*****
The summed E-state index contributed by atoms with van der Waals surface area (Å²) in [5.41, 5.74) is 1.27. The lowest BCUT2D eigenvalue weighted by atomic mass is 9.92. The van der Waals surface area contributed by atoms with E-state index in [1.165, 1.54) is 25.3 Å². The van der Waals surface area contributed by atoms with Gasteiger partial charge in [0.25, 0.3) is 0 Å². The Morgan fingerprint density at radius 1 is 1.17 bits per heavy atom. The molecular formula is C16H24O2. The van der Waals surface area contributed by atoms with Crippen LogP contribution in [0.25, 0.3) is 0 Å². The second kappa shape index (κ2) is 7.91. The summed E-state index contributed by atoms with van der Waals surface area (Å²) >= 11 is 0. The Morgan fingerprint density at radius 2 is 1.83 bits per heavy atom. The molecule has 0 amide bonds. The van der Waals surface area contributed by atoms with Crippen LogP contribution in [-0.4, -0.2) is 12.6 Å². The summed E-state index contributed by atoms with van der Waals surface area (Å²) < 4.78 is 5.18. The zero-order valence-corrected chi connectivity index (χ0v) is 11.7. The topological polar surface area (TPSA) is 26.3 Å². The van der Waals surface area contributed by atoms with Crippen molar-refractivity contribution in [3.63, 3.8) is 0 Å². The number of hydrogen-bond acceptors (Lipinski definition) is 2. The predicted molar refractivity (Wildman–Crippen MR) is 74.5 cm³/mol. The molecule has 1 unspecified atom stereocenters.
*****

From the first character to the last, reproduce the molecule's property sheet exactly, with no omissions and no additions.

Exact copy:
The summed E-state index contributed by atoms with van der Waals surface area (Å²) in [5.41, 5.74) is 1.27. The lowest BCUT2D eigenvalue weighted by atomic mass is 9.92. The van der Waals surface area contributed by atoms with E-state index in [1.165, 1.54) is 25.3 Å². The van der Waals surface area contributed by atoms with Gasteiger partial charge in [0.25, 0.3) is 0 Å². The Morgan fingerprint density at radius 1 is 1.17 bits per heavy atom. The molecular formula is C16H24O2. The van der Waals surface area contributed by atoms with Crippen LogP contribution in [0.25, 0.3) is 0 Å². The second kappa shape index (κ2) is 7.91. The summed E-state index contributed by atoms with van der Waals surface area (Å²) >= 11 is 0. The Morgan fingerprint density at radius 2 is 1.83 bits per heavy atom. The molecule has 0 amide bonds. The van der Waals surface area contributed by atoms with Crippen LogP contribution in [-0.4, -0.2) is 12.6 Å². The summed E-state index contributed by atoms with van der Waals surface area (Å²) < 4.78 is 5.18. The zero-order valence-corrected chi connectivity index (χ0v) is 11.7. The topological polar surface area (TPSA) is 26.3 Å². The van der Waals surface area contributed by atoms with Crippen molar-refractivity contribution in [3.63, 3.8) is 0 Å². The number of hydrogen-bond acceptors (Lipinski definition) is 2. The predicted molar refractivity (Wildman–Crippen MR) is 74.5 cm³/mol. The molecule has 1 unspecified atom stereocenters.